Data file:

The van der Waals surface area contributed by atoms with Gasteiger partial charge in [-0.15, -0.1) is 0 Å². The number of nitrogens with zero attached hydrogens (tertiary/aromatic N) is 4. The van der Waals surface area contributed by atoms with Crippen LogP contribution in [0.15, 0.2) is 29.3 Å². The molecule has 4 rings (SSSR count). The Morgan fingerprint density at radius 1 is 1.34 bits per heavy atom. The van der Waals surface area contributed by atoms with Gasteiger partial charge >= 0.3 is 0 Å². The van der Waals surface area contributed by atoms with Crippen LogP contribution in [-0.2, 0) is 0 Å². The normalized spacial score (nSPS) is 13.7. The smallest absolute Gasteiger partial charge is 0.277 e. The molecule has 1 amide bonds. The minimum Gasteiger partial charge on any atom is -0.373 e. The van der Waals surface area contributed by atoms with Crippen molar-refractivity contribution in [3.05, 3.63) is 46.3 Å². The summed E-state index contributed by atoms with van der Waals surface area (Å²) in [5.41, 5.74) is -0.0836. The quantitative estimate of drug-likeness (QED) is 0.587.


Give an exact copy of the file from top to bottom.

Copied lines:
The van der Waals surface area contributed by atoms with Gasteiger partial charge in [-0.15, -0.1) is 0 Å². The number of nitrogens with zero attached hydrogens (tertiary/aromatic N) is 4. The van der Waals surface area contributed by atoms with Crippen LogP contribution in [0.15, 0.2) is 29.3 Å². The molecule has 4 rings (SSSR count). The Morgan fingerprint density at radius 1 is 1.34 bits per heavy atom. The van der Waals surface area contributed by atoms with Gasteiger partial charge >= 0.3 is 0 Å². The van der Waals surface area contributed by atoms with Crippen LogP contribution in [-0.2, 0) is 0 Å². The normalized spacial score (nSPS) is 13.7. The smallest absolute Gasteiger partial charge is 0.277 e. The molecule has 1 amide bonds. The minimum Gasteiger partial charge on any atom is -0.373 e. The van der Waals surface area contributed by atoms with Crippen molar-refractivity contribution in [3.05, 3.63) is 46.3 Å². The summed E-state index contributed by atoms with van der Waals surface area (Å²) in [5.41, 5.74) is -0.0836. The quantitative estimate of drug-likeness (QED) is 0.587.